Need laws, ethics, rules in place for balance in digital media industry: Smriti Irani

India will have around 969 million Internet users by 2021, Union Minister Smriti Zubin Irani said today and pitched for putting in place "laws, ethics and rules".

Published: 10th May 2018 05:56 PM  |   Last Updated: 10th May 2018 05:56 PM   |  A+A-

Union Minister Smriti Zubin Irani speaking at the inauguration of the 15th Asia Media Summit (AMS) 2018 in New Delhi. | PTI

By PTI

NEW DELHI: India will have around 969 million Internet users by 2021, Union Minister Smriti Zubin Irani said today and pitched for putting in place "laws, ethics and rules" to ensure that no one player dominated the digital media industry.

Inaugurating the 15th Asia Media Summit (AMS) 2018 here, she said the Indian media industry looked upon the digital world not only as a challenge but also as an opportunity.

"Do we look at the new evolving technologies from a position of suspect, or do we look at it from a position of opportunity, from a position of consolidation or further expansion," the Information and Broadcasting Minister asked at the opening session. Within the next three years, India would have over 969 million Internet users," she said.

"This is the time to put laws, ethics, rules into place which help us balance out the industry so that we don't have one dominant player who rules the roost," Irani said.

The three-day media summit is being hosted by the Information and Broadcasting Ministry jointly with the Indian Institute of Mass Communication (IIMC) and public sector firm Broadcast Engineering Consultants India Ltd (BECIL).

The theme of the summit is: "Telling Our Stories:  Asia and More".

Irani said India was the fastest growing advertising market, which was expected to touch 10.59 billion US dollars by the end of 2018, and mobile spend was estimated to grow to 1.55 billion US dollars in 2018.

Times Group Managing Director Vineet Jain said with more than 900 TV channels and about 17,000 newspapers, India was the most diverse and vibrant media market in the world today.

With the rapid growth of 4G, rising literacy and the fastest-growing large economy in the world, the Indian media market was "as exciting as it gets," he said.

Advertising is the lifeblood of the media industry, but ad spend as a percentage of India's GDP is the lowest among the world's largest economies, Jain said.

For Indian media to realise its full potential, he said regulatory reforms were needed across the board to make it easier to do business, remove anomalies in the system and ensure a fair marketplace that benefited the consumer.

"Today, e-commerce companies, telecom operators and social networks, all seek to play a role as major media players. But these tectonic changes bring with them new and serious challenges. A level playing field is a pre-requisite for healthy competition, and plurality of voices," Jain said.

Consolidation in the telecom industry had left just three serious players standing, he added.

"With mobile becoming virtually the only screen, telcos will control what you watch, read, consume and transact leading to a near-monopoly situation. The government must discourage further mergers and acquisitions in telecom because that would drastically limit consumer choice."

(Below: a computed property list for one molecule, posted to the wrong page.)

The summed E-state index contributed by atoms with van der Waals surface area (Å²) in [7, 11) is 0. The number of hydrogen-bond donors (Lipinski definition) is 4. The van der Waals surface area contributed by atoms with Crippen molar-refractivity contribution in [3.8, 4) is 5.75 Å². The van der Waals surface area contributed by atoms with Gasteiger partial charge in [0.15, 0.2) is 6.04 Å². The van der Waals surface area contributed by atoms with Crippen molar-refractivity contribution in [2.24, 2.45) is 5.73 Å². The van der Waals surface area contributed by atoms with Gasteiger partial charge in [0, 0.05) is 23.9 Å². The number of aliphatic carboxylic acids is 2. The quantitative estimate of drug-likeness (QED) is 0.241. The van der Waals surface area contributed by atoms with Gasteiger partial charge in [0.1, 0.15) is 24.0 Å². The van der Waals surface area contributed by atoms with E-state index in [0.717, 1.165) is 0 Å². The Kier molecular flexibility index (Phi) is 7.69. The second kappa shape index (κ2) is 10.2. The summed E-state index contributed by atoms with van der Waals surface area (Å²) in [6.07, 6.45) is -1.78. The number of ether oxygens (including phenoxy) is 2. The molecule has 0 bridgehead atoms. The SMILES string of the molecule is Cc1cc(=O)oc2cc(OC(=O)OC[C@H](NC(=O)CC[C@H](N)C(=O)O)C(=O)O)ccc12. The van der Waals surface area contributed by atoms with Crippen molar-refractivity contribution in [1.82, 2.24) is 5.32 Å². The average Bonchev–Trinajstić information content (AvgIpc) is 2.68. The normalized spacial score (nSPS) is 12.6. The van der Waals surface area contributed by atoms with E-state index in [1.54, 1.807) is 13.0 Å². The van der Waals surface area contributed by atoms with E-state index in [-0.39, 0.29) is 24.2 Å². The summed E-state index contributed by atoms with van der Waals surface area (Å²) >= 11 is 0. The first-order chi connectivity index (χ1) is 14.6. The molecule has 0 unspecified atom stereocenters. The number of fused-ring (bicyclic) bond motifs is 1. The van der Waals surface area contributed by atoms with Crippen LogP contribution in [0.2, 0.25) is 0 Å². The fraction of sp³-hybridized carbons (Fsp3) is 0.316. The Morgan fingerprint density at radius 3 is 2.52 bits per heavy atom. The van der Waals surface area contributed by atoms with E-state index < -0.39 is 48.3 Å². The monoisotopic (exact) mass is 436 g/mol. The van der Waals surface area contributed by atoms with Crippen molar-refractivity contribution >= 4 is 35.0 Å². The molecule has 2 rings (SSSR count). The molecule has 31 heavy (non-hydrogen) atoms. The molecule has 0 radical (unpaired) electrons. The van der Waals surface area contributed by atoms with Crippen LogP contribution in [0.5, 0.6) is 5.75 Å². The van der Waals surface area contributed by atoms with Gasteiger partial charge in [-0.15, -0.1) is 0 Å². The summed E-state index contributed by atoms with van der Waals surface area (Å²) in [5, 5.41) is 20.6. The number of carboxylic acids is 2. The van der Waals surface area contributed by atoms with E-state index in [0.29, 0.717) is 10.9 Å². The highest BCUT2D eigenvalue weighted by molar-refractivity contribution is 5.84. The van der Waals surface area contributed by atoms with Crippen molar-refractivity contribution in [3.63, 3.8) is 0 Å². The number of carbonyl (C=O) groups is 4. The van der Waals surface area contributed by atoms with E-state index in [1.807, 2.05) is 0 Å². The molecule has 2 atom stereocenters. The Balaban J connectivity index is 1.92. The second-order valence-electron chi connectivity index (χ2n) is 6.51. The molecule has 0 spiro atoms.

"For the same reason, it should bring laws against telcos owning and favouring its content over others, just as TV channels are not allowed to own majority stakes in cable networks. India needs a healthy, diverse and competitive media ecosystem," he said.

He also urged India to take a more pro-active stance by holding digital platforms accountable for the content they propagated.

Digital media platforms, such as Facebook, Twitter, WhatsApp, and YouTube, were "enablers of great conversation", but were also hotbeds of misinformation, propaganda and the spread of fake news, he warned.

"India must take a more pro-active stance by holding digital platforms accountable for the content they propagate, just as any other media company is held accountable for what it publishes or broadcasts. This is not a simple issue, but it is a vital one to protect the world's largest democracy," he said.

Referring to the Cambridge Analytica-Facebook scandal, he said it had exposed how data could be used to damage a country.

"We must proactively protect our national interests with laws to ensure data stays within India and is governed by Indian law," he added.

Bangladesh Information Minister Hasanul Haq Inu outlined six complex challenges the world faces today, listing them as poverty, gender disparity, terrorism, ICT revolution, climate change and uneven globalisation.

Expressing concern over cybercrime, he stressed the need to fight a war against cybercriminals to keep the media safe and expanding.

Cambodia Information Minister Khieu Kanharith said, "We are trying to improve the state of the press in Cambodia. We seek to maintain strong relationships with the fourth estate. UNESCO Director (New Delhi) Shigeru Aoyagi talked about the role of the media in creating peace and partnership on the planet."

Abbas Naseri Taheri, Director General, International Department and Advisor to President, IRIB, Iran, emphasised the need to use social stories in Asian cultures in an innovative way to create a bond between the past and the present.

In a video message, Amina J Mohammed, Deputy Secretary-General, UN, called for bridging the digital divide in the world.

She also highlighted the media's role in building a sustainable planet.

Sam Seog Ko, Commissioner, Korea Communications Commission, said the media had an important role to play today and should work for a better world.

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